“She said what God told her to say. You see, she was a holy woman. But I couldn’t understand it at the time –
“I am much holier now,” he added apologetically, “but at the time I couldn’t bear it. I felt as if my prop had been taken from me, and I knew that she only said the simple truth. I felt as if she had broken the last piece of my heart. I rode to a chapel eventually, feeling as if I might be going mad again.
“The funny thing was that the chapel had no door. I don’t know whether it was my sins, or my resentment at being broken, but I couldn’t get in. I slept on my shield outside, and there was a dream of a knight who came and took away my helm and my sword and my horse. I tried to wake up, but I couldn’t. All my knightly things were being taken away from me, but I could not wake, because my heart was full of bitter thoughts.
“Arthur, if I don’t make you understand about that night, you will never understand the rest. I had spent all my childhood, when I might have been chasing butterflies, learning to be your best knight. Afterwards I was wicked, but I had one thing. I used to feel so proud, inside myself, because I knew that I was supposed to be top of the averages. It was a base feeling, I know. But I had nothing else to be proud of. When I woke up and found that my arms were taken, I walked about in agony. It was disgusting, but I cried and cursed. That was the time when they began to break me.”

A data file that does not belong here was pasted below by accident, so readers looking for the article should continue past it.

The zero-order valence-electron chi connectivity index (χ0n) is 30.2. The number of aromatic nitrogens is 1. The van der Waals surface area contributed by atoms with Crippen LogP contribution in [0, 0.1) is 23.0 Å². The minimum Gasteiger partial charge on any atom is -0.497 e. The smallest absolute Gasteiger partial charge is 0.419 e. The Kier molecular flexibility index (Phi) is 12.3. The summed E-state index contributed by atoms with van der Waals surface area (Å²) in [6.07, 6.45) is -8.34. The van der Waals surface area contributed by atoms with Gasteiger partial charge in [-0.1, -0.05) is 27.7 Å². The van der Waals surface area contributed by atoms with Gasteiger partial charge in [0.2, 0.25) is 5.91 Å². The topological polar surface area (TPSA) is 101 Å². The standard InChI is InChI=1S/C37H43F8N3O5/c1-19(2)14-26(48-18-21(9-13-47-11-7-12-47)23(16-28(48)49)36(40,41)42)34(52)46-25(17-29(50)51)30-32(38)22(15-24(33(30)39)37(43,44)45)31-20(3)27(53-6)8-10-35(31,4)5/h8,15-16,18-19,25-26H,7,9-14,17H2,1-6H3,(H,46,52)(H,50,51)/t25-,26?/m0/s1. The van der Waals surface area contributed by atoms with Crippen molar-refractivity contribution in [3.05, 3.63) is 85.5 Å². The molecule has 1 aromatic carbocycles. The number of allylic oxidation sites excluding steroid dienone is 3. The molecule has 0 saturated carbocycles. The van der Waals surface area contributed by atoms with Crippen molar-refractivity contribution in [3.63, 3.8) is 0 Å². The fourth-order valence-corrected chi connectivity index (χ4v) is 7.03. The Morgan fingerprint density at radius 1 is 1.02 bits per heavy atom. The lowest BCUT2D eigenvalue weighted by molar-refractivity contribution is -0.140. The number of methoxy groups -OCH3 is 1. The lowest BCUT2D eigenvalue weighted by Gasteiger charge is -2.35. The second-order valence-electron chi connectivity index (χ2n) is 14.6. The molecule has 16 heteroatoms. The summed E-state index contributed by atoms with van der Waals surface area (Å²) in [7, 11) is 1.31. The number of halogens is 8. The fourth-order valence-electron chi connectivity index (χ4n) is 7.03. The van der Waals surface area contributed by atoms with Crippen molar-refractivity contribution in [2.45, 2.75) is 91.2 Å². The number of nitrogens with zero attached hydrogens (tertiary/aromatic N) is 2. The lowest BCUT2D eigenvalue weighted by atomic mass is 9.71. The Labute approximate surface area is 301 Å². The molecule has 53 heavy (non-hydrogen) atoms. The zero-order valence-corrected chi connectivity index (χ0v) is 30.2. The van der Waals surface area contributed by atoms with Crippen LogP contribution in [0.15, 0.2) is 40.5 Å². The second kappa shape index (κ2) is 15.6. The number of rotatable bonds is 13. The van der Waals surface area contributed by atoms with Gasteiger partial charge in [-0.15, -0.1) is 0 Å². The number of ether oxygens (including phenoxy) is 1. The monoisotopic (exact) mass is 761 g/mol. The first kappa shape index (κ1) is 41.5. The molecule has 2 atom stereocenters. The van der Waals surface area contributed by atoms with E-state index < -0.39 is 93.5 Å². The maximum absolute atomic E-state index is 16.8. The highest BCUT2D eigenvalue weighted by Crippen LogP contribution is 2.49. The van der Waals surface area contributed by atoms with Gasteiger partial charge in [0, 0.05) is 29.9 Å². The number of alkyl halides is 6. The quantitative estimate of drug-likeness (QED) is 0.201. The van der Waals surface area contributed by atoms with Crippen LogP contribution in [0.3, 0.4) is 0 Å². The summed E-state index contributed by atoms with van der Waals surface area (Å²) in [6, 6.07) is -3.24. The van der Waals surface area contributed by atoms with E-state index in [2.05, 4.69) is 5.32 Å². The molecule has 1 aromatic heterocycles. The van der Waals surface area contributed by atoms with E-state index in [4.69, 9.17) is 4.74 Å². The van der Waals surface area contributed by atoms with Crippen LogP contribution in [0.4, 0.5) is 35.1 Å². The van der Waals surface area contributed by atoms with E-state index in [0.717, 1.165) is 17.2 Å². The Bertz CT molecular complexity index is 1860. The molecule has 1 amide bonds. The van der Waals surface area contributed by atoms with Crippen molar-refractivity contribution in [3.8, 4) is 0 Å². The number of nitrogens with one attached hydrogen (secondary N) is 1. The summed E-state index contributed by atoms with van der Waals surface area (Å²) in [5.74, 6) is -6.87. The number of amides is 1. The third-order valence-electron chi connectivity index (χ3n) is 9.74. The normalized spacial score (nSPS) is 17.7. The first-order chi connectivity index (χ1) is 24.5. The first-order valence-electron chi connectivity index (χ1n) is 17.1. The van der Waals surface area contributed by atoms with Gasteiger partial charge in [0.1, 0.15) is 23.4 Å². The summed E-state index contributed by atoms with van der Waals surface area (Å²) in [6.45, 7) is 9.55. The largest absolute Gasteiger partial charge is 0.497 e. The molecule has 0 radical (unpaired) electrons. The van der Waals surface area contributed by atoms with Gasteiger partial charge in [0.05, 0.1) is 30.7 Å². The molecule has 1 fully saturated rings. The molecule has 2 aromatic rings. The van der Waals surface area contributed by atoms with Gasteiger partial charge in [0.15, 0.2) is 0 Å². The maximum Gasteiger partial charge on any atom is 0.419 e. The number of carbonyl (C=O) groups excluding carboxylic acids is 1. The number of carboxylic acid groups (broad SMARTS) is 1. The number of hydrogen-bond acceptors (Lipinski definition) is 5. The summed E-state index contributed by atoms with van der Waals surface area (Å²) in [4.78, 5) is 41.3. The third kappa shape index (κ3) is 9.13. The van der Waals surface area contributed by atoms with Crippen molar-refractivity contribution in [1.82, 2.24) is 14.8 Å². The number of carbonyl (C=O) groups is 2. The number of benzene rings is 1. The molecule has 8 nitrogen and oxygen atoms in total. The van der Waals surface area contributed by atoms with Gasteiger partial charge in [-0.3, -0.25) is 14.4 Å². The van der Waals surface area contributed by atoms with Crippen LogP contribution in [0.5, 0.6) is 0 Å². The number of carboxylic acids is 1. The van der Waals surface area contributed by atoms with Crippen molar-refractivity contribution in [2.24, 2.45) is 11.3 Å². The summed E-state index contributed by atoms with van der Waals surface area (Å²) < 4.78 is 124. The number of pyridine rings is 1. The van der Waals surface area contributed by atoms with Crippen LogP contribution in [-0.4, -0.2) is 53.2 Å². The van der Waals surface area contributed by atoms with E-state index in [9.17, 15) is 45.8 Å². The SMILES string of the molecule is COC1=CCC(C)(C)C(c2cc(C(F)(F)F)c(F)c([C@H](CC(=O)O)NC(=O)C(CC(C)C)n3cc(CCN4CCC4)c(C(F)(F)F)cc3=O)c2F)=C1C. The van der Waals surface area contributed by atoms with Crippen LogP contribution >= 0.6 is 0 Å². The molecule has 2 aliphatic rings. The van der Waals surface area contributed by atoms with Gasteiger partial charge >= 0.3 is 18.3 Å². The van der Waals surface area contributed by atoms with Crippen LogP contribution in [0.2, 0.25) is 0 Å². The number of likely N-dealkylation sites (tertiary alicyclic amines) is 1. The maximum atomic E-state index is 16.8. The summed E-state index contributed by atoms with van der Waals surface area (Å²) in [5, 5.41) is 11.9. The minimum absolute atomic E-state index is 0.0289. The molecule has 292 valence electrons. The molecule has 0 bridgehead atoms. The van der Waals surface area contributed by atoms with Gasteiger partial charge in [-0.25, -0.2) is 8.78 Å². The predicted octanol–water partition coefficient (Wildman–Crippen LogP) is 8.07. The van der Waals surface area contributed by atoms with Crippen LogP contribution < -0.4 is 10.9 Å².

“My poor Lance.”
“It was the best thing that ever happened. In the morning, do you know, I heard the little fowls singing – and that cheered me up. Funny to be comforted by a lot of birds. I never had time for bird’s-nesting when I was small. You would have known what kind of birds they were, Arthur – but I couldn’t tell. There was one very small one, which cocked its tail in the air and looked at me.
“The thing which these birds made me see, because my black heart could not see it alone, was that if I was to be punished, it was because of my own nature. What happened to the birds was according to the nature of birds. They made me see that the world was beautiful if you were beautiful, and that you couldn’t get unless you gave. And you had to give without wanting to get. So I accepted that beating from Galahad, and the taking away of my armour; and in a blessed moment, I went to find a confessor so that I would not be wicked any more.”